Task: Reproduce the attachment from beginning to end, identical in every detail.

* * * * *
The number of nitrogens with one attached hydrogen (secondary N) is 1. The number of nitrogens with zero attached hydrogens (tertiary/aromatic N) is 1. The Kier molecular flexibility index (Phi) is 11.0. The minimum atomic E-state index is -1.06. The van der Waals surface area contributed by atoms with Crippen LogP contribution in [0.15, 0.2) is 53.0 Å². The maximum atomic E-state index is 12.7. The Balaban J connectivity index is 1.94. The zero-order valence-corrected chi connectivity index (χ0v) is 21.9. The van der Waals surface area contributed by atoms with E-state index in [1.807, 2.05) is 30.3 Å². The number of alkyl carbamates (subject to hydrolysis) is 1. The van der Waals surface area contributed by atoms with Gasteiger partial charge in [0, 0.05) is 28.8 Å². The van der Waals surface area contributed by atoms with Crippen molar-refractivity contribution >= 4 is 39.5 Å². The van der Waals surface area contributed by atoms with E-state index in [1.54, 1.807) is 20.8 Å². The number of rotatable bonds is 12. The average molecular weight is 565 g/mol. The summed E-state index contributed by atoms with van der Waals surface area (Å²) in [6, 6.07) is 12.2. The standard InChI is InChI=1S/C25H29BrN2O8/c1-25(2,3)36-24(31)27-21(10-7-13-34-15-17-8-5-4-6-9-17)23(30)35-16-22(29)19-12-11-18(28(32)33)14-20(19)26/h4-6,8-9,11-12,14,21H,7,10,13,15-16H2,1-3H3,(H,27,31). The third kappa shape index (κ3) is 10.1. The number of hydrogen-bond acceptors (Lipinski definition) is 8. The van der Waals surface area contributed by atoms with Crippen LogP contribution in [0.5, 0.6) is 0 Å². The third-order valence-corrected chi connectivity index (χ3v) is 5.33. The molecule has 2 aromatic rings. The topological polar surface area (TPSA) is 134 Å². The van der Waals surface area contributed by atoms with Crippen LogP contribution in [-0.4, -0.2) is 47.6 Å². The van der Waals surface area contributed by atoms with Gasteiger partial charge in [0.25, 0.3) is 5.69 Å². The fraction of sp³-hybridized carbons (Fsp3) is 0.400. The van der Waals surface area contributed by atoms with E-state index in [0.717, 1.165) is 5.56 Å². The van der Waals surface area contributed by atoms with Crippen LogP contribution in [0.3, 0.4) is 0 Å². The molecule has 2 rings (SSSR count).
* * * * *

The number of nitrogens with one attached hydrogen (secondary N) is 1. The number of nitrogens with zero attached hydrogens (tertiary/aromatic N) is 1. The Kier molecular flexibility index (Phi) is 11.0. The minimum atomic E-state index is -1.06. The van der Waals surface area contributed by atoms with Crippen LogP contribution in [0.15, 0.2) is 53.0 Å². The maximum atomic E-state index is 12.7. The Balaban J connectivity index is 1.94. The zero-order valence-corrected chi connectivity index (χ0v) is 21.9. The van der Waals surface area contributed by atoms with E-state index in [1.807, 2.05) is 30.3 Å². The number of alkyl carbamates (subject to hydrolysis) is 1. The van der Waals surface area contributed by atoms with Gasteiger partial charge in [0, 0.05) is 28.8 Å². The van der Waals surface area contributed by atoms with Crippen molar-refractivity contribution >= 4 is 39.5 Å². The van der Waals surface area contributed by atoms with E-state index in [1.54, 1.807) is 20.8 Å². The number of rotatable bonds is 12. The average molecular weight is 565 g/mol. The summed E-state index contributed by atoms with van der Waals surface area (Å²) in [6, 6.07) is 12.2. The standard InChI is InChI=1S/C25H29BrN2O8/c1-25(2,3)36-24(31)27-21(10-7-13-34-15-17-8-5-4-6-9-17)23(30)35-16-22(29)19-12-11-18(28(32)33)14-20(19)26/h4-6,8-9,11-12,14,21H,7,10,13,15-16H2,1-3H3,(H,27,31). The third kappa shape index (κ3) is 10.1. The number of hydrogen-bond acceptors (Lipinski definition) is 8. The van der Waals surface area contributed by atoms with Crippen LogP contribution in [0.5, 0.6) is 0 Å². The third-order valence-corrected chi connectivity index (χ3v) is 5.33. The molecule has 2 aromatic rings. The topological polar surface area (TPSA) is 134 Å². The van der Waals surface area contributed by atoms with Crippen LogP contribution in [-0.4, -0.2) is 47.6 Å². The van der Waals surface area contributed by atoms with Gasteiger partial charge in [0.25, 0.3) is 5.69 Å². The fraction of sp³-hybridized carbons (Fsp3) is 0.400. The van der Waals surface area contributed by atoms with E-state index in [0.717, 1.165) is 5.56 Å². The van der Waals surface area contributed by atoms with Crippen LogP contribution in [0.3, 0.4) is 0 Å². The molecule has 2 rings (SSSR count).